I never really bought into the BRICs concept. It's a hodgepodge. Brazil and Russia seem closer to Mexico and Turkey than to India and China. But it did capture the growth spurt in the emerging markets after 2000.
To me the real story was China and to a lesser extent India. And now the New York Times says China is beginning to shift to a new trajectory:
Rocketing wages and benefits reflect an acute shortage of manufacturing labor, as a younger generation goes to college instead of heading for factories and as rural China has mostly run out of young adults to send to the cities.
. . .
The trade gains for China are magnified because over the last several years many companies have shifted the production of components from high-wage Asian countries like Japan and South Korea to China itself. So China is producing more of the value in each product, and not just doing the final assembly of products produced elsewhere.
. . .
In separate interviews this week with nearly a dozen Chinese exporters, at Hong Kong trade fairs or by telephone, all said that their biggest problem lay in labor: finding enough blue-collar workers and paying for their soaring wages.
Mr. Cheng said that a decade ago he paid about $75 a month for entry-level industrial workers and provided virtually no benefits. Now, he said, his 200-worker business, the Hangzhou Luyi Arts & Crafts Company, pays $570 a month plus $100 a month in government-mandated benefits.
That works out to compensation roughly three times as high as in Indonesia, four times as high as in Vietnam, five times as high as in Cambodia, and as much as 10 times as high as in Bangladesh. But all of those countries have other problems, such as overburdened, unreliable electricity grids, which force companies to install costly generators and buy expensive diesel instead.
Like many companies in China, Hangzhou Luyi has responded to surging wages with increased investments in automation.
So what does all this mean? First of all Chinese labor costs will continue soaring if China follows the path of South Korea and Taiwan, which seems likely to me, but not certain. So what then? Who makes the world's sneakers in 2030?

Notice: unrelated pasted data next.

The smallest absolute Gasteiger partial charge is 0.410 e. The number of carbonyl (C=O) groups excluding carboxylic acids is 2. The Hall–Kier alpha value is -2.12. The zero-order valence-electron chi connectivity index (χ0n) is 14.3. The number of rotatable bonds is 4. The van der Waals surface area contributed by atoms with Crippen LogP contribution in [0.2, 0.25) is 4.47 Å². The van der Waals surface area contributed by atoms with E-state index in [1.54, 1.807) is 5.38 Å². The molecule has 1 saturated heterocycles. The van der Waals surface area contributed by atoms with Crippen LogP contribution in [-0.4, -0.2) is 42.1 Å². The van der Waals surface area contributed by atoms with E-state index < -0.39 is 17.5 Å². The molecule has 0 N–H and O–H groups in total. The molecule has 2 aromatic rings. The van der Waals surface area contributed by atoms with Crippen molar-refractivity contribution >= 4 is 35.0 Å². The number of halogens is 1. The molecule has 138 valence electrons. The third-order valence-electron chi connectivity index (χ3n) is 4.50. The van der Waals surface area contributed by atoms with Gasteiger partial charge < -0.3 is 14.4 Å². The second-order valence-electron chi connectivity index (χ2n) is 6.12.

Latin America is already a mature economy. Mexico will keep growing, but it doesn't have global implications. Africa will grow with a commodity model, manufacturing will come later. The Middle East is only good at doing two things, producing oil and fighting. The developed world is already developed. That leaves places like this (data from The Economist):
Country Population GDP (PPP) per person RGDP growth/2014
- Bangladesh 157 m $2130 5.7%
- India 1,260 m $4350 6.1%
- Indonesia 253 m $5470 5.4%
- Philippines 108 m $4620 6.6%
- Vietnam 91 m $4020 5.5%
That's 1.87 billion people. Throw in a bunch of similar smaller places like Sri Lanka, Cambodia, etc., and you have 2 billion out of the global population of 7 billion. By comparison, developed East Asia plus China has roughly 1.5 billion, the Western developed world 1 billion, Latin America 1/2 billion, sub-Saharan Africa 1 billion, and the other billion in places like the Middle East, Pakistan, Russia, etc.
Unlike the BRICs, it seems to me that IndoAsia is an actual category of similar countries. It's the next China, but it won't be as dynamic as China. I tried to come up with a clever acronym for those 5 countries but failed. In any case, they share pretty similar GDP growth rates and income levels (except Bangladesh for income.). And while China's population will soon start shrinking, they will keep growing. IndoAsia will have the young workers of the 2030s that will produce all that cheap stuff that used to be made in China.
If you believe that China depressed wages in the West, do much higher wages in China make that problem go away, or does it simply shift to IndoAsia? I can see arguments both ways. IndoAsia has enough labor to pick up the slack, but does it have the productivity to depress U.S. wages? It seems to me that by the time Bangladesh gets to the point where it could threaten the U.S. autoworkers, those workers will be replaced by robots and 3D printers anyway. So my hunch is that IndoAsia is a non-issue for U.S. inequality going forward. It will be increasingly the case that most U.S. workers do things that need to be done in the U.S. for various reasons, or where we have strong productivity advantages.
Also note that these countries are growing at 6%, not the 10% that China grew when it was that poor. That suggests they'll get stuck in the middle income trap unless they do more reforms. Or perhaps I should say until they do more reforms. In the very long run all countries may escape the middle income trap, the question is whether in the interim they go through decades of mediocre growth like Latin America.